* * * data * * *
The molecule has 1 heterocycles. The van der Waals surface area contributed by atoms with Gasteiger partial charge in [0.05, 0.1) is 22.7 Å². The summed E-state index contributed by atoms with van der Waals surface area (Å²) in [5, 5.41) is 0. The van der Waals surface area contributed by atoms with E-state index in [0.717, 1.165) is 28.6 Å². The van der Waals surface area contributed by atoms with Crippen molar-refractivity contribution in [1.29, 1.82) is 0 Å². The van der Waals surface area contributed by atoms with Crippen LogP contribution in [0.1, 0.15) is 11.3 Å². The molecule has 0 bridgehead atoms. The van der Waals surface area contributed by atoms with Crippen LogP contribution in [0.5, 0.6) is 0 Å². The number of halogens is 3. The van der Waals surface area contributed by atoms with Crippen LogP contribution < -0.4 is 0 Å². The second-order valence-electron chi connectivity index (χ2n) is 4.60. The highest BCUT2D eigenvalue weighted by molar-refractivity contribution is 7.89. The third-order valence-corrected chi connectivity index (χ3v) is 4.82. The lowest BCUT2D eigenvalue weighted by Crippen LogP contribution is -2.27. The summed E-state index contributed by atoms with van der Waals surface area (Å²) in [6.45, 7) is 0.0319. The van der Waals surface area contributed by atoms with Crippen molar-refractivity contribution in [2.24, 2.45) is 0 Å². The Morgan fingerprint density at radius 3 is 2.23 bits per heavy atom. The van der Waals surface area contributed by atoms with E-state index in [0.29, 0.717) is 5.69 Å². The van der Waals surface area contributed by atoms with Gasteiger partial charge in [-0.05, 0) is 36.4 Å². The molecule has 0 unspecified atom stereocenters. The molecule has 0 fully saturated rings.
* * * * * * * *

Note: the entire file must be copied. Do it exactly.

The molecule has 1 heterocycles. The van der Waals surface area contributed by atoms with Gasteiger partial charge in [0.05, 0.1) is 22.7 Å². The summed E-state index contributed by atoms with van der Waals surface area (Å²) in [5, 5.41) is 0. The van der Waals surface area contributed by atoms with E-state index in [0.717, 1.165) is 28.6 Å². The van der Waals surface area contributed by atoms with Crippen molar-refractivity contribution in [1.29, 1.82) is 0 Å². The van der Waals surface area contributed by atoms with Crippen LogP contribution in [0.1, 0.15) is 11.3 Å². The molecule has 0 bridgehead atoms. The van der Waals surface area contributed by atoms with Crippen LogP contribution in [0.5, 0.6) is 0 Å². The number of halogens is 3. The van der Waals surface area contributed by atoms with Crippen LogP contribution < -0.4 is 0 Å². The second-order valence-electron chi connectivity index (χ2n) is 4.60. The highest BCUT2D eigenvalue weighted by molar-refractivity contribution is 7.89. The third-order valence-corrected chi connectivity index (χ3v) is 4.82. The lowest BCUT2D eigenvalue weighted by Crippen LogP contribution is -2.27. The summed E-state index contributed by atoms with van der Waals surface area (Å²) in [6.45, 7) is 0.0319. The van der Waals surface area contributed by atoms with Crippen molar-refractivity contribution in [2.24, 2.45) is 0 Å². The Morgan fingerprint density at radius 3 is 2.23 bits per heavy atom. The van der Waals surface area contributed by atoms with E-state index in [0.29, 0.717) is 5.69 Å². The van der Waals surface area contributed by atoms with Gasteiger partial charge in [-0.05, 0) is 36.4 Å². The molecule has 0 unspecified atom stereocenters. The molecule has 0 fully saturated rings.